In the morning, we stood side by side in the doorway and looked in on Ma, who slept open-mouthed, and we listened to the air struggle to get past the saliva in her throat.  Three days ago she had arrived home with both cheeks swollen purple.  Paps had carried her into the house and brought her to the bed, where he stroked her hair and whispered in her ear.  He told us the dentist had been punching on her after she went under; he said that’s how they loosen up the teeth before they rip them out.  Ma had been in bed every day since – plastic vials of pain pills, glasses of water, half-drunk mugs of tea, and bloody tissues cluttered the floor around her bed.  Paps had forbidden us to set foot in the bedroom, and for three mornings we had heeded, monitoring her breath from the doorway, but today we would not wait any longer. (p. 12)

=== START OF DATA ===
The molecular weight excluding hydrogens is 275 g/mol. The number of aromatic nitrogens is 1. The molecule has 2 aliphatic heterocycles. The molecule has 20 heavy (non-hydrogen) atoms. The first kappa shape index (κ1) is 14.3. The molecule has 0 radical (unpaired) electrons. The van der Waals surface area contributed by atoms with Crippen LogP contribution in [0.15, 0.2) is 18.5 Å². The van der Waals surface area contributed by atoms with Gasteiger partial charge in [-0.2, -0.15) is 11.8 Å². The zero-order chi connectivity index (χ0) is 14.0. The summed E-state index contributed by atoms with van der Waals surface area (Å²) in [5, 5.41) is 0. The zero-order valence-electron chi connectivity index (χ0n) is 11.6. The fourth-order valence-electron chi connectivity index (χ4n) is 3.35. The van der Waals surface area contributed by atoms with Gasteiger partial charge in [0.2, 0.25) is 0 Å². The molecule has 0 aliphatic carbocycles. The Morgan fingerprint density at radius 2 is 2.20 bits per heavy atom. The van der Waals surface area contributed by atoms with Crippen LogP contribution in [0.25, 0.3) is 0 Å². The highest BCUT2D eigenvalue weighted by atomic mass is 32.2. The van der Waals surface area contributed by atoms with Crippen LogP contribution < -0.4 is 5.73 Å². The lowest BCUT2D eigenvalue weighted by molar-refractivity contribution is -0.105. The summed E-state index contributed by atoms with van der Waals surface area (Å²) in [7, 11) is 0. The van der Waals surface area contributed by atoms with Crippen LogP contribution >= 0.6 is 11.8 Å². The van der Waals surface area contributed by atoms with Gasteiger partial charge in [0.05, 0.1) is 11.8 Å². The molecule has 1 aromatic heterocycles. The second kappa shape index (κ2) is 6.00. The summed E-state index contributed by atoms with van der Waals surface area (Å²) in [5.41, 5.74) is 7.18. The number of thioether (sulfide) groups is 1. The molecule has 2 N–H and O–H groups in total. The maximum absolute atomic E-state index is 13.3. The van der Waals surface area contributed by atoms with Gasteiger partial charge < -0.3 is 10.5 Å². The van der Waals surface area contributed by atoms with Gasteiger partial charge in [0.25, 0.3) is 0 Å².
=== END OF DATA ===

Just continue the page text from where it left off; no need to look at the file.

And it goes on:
So much is contained within this paragraph.  We see the lies that parents will tell to cover up their abuses, the mystery surrounding what could have led to it (the actions of both parents continually puzzle the children throughout the novel), the combination of curiosity and quick acceptance of what the father says – an entire other story laying beneath what is outlined here.  Torres does not linger upon the many events of this childhood; we see the traumas and the brutalities and the humiliations that parents and children alike endure and we may paint for ourselves according to the numbers embedded within the plot.  Torres’ decision to pare We the Animals down to its narrative bones allows readers to develop their own conclusions.  For myself, being a teacher of emotionally and behaviorally disturbed children, what he describes resembles what so many of my former students have told or hinted to me over the past three years.